Graphing guidelines


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One of the most common things students have problems with is making good graphs for their experimental data. Fortunately, good ol' Mr. Guch has some suggestions that you can use to get an A+ on every graph you do for a lab or class. I've included an example of a good graph and a bad graph after the rules, so you know what these will look like.


Mr. Guch's rules for Good Graph Making:

1. Always give your graph a title in the following form: "The dependence of (your dependent variable) on (your independent variable). 

Let's say that you're doing a graph where you're studying the effect of temperature on the speed of a reaction. In this reaction, you're changing the temperature to known values, so the temperature is your independent variable. Because you don't know the speed of the reaction and speed depends on the temperature, the speed of the reaction is your dependent variable. As a result, the title of your graph will be "The dependence of reaction rate on temperature", or something like that.

2. The x-axis of a graph is always your independent variable and the y-axis is the dependent variable.

For the graph described above, temperature would be on the x-axis (the one on the bottom of the graph), and the reaction rate would be on the y-axis (the one on the side of the graph)

3. Always label the x and y axes and give units.

Putting numbers on the x and y-axes is something that everybody always remembers to do (after all, how could you graph without showing the numbers?). However, people frequently forget to put a label on the axis that describes what those numbers are, and even more frequently forget to say what those units are. For example, if you're going to do a chart which uses temperature as the independent variable, you should write the word "temperature (degrees Celsius)" on that axis so people know what those numbers stand for. Otherwise, people won't know that you're talking about temperature, and even if they do, they might think you're talking about degrees Fahrenheit.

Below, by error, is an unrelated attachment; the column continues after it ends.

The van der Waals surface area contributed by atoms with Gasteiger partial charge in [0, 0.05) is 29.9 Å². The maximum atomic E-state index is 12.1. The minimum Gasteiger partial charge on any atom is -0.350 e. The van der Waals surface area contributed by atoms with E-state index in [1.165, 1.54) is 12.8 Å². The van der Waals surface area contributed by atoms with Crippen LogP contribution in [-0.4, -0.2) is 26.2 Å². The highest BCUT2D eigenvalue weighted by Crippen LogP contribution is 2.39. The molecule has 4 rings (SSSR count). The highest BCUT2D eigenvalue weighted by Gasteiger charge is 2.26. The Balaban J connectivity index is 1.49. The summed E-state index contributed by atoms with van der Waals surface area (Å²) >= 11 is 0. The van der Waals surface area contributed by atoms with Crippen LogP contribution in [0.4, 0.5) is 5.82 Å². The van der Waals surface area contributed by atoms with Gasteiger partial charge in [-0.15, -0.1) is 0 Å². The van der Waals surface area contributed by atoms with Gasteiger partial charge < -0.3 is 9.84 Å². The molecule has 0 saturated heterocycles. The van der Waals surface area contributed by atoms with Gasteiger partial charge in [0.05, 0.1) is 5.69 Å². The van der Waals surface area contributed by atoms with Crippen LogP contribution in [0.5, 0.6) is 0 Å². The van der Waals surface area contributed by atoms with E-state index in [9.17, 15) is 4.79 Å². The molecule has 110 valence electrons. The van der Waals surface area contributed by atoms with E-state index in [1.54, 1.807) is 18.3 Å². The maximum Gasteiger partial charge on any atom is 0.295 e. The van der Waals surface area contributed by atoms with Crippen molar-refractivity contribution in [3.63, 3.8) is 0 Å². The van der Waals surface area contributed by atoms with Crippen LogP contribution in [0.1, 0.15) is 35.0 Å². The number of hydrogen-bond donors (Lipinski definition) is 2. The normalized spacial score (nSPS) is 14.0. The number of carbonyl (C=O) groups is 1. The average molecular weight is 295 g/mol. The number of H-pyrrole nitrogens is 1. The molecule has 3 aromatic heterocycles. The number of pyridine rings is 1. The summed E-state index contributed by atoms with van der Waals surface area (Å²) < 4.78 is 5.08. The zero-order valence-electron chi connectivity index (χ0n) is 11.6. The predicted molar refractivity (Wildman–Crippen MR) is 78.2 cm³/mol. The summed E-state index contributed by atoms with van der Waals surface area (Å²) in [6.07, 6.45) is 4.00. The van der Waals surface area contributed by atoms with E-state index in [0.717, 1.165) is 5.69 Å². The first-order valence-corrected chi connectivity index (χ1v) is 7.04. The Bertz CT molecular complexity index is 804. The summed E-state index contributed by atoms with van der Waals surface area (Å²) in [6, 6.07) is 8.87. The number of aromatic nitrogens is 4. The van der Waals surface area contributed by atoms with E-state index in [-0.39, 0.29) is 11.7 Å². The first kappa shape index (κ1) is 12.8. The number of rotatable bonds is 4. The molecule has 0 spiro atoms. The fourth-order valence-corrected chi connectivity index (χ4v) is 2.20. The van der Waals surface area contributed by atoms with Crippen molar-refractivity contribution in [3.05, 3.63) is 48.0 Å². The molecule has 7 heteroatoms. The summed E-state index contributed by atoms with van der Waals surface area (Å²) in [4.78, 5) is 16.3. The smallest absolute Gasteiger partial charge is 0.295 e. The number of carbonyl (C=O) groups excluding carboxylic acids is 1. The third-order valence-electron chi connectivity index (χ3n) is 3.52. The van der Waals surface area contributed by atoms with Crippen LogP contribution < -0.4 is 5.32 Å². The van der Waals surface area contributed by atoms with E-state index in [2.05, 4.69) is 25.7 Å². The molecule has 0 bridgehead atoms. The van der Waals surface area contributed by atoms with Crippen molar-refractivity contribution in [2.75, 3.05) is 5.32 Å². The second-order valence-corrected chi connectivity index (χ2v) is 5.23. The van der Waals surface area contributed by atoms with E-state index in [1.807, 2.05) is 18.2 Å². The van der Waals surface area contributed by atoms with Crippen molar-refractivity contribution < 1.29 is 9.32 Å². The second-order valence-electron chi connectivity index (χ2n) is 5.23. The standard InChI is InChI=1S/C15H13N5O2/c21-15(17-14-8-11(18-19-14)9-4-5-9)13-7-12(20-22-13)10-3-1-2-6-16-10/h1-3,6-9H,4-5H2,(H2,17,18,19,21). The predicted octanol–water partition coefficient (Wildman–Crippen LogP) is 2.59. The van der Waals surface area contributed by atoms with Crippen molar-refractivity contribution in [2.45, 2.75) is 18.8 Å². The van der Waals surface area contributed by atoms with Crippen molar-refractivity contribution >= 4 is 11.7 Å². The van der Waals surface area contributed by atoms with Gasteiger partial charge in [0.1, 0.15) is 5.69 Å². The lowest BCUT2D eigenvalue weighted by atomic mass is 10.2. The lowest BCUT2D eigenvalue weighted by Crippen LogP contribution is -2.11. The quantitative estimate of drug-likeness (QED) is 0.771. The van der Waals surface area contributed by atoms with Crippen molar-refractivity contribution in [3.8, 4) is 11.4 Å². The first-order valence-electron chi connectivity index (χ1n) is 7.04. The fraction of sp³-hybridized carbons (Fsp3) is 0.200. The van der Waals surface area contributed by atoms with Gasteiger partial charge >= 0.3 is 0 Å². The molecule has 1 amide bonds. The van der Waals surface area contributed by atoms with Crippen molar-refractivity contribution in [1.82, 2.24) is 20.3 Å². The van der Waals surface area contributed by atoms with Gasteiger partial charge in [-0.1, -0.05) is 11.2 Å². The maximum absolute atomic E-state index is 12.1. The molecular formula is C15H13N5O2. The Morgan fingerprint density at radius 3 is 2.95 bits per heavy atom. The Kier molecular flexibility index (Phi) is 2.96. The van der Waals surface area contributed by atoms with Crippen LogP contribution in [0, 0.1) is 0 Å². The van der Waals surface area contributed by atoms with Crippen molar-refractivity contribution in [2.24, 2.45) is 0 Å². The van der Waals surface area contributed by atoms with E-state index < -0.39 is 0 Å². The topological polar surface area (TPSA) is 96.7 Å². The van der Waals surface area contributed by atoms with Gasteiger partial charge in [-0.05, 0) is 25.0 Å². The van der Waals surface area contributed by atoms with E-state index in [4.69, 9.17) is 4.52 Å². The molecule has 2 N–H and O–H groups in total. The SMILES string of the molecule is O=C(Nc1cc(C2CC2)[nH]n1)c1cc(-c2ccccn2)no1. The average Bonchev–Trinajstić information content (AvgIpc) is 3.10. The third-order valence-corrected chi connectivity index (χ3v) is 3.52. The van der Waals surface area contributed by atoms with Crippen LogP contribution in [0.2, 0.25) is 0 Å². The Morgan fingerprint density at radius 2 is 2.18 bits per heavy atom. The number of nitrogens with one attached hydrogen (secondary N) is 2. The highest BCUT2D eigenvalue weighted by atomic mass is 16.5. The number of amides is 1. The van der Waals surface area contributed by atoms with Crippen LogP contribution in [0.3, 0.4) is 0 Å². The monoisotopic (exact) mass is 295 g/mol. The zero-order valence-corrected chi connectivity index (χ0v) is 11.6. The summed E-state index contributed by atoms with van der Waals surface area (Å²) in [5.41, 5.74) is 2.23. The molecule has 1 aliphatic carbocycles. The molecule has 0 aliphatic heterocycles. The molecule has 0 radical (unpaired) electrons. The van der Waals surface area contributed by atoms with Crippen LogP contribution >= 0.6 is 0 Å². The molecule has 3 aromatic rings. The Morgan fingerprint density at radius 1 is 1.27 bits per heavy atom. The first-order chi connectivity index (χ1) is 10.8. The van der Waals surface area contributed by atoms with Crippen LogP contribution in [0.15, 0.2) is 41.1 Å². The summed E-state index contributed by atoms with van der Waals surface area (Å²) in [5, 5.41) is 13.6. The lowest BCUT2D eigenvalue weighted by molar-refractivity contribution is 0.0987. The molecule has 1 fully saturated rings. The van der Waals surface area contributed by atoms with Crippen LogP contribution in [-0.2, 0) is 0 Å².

4. Always make a line graph

Never, ever make a bar graph when doing science stuff. Bar graphs are good for subjects where you're trying to break down a topic (such as gross national product) into it's parts. When you're doing graphs in science, line graphs are way more handy, because they tell you how one thing changes under the influence of some other variable. 

5. Never, EVER, connect the dots on your graph!

Hey, if you're working with your little sister on one of those placemats at Denny's, you can connect the dots. When you're working in science, you never, ever connect the dots on a graph.

Why? When you do an experiment, you always screw something up. Yeah, you. It's probably not a big mistake, and is frequently not something you have a lot of control over. However, when you do an experiment, many little things go wrong, and these little things add up. As a result, experimental data never makes a nice straight line. Instead, it makes a bunch of dots which kind of wiggle around a graph. This is normal, and will not affect your grade unless your teacher is a Nobel prize winner. However, you can't just pretend that your data is perfect, because it's not. Whenever you have the dots moving around a lot, we say that the data is noisy, because the thing you're looking for has a little bit of interference caused by normal experimental error.

To show that you're a clever young scientist, your best bet is to show that you KNOW your data is sometimes lousy. You do this by making a line (or curve) which seems to follow the data as well as possible, without actually connecting the dots. Doing this shows the trend that the data suggests, without depending too much on the noise. As long as your line (or curve) does a pretty good job of following the data, you should be A-OK.

6. Make sure your data is graphed as large as possible in the space you've been given.

Let's face it, you don't like looking at little tiny graphs. Your teacher doesn't either. If you make large graphs, you'll find it's easier to see what you're doing, and your teacher will be lots happier.

So, those are the steps you need to follow if you're going to make a good graph in your chemistry class. I've included a couple of examples of good and bad graphs below so you know what these things are supposed to look like.


Examples of Good and Bad Graphs

All those rules I gave you above are true and are handy to know, but it's usually a bad idea to give rules without showing you what they mean.  Below are two examples of graphs.  One is a bad graph (which you may be guilty of making) and the other is a good graph (which is what I always make). 

A bad graph!


Let's see what's wrong with this graph:

  • There's no title.  What's it a graph of?  Who knows?
  • There are no labels on the x or y axis.  What are those numbers?  Who knows?
  • There are no units on the x or y axis.  Is this a graph of speed in miles per hour or a graph of temperature in Kelvins?  Who can tell?
  • Somebody played "connect the dots".  This should be a nice straight line which goes through the points or a curve that tends to follow them.

A good graph!

Doesn't the clarity and beauty of this graph just make you want to cry?  Well, maybe that's overstating it a little bit, but it sure does make more sense than the first one, doesn't it?  I'm starting to mist up right now.*

*No, I'm not.


Questions?  Comments?  Tales of salsa gone bad?  Email me at

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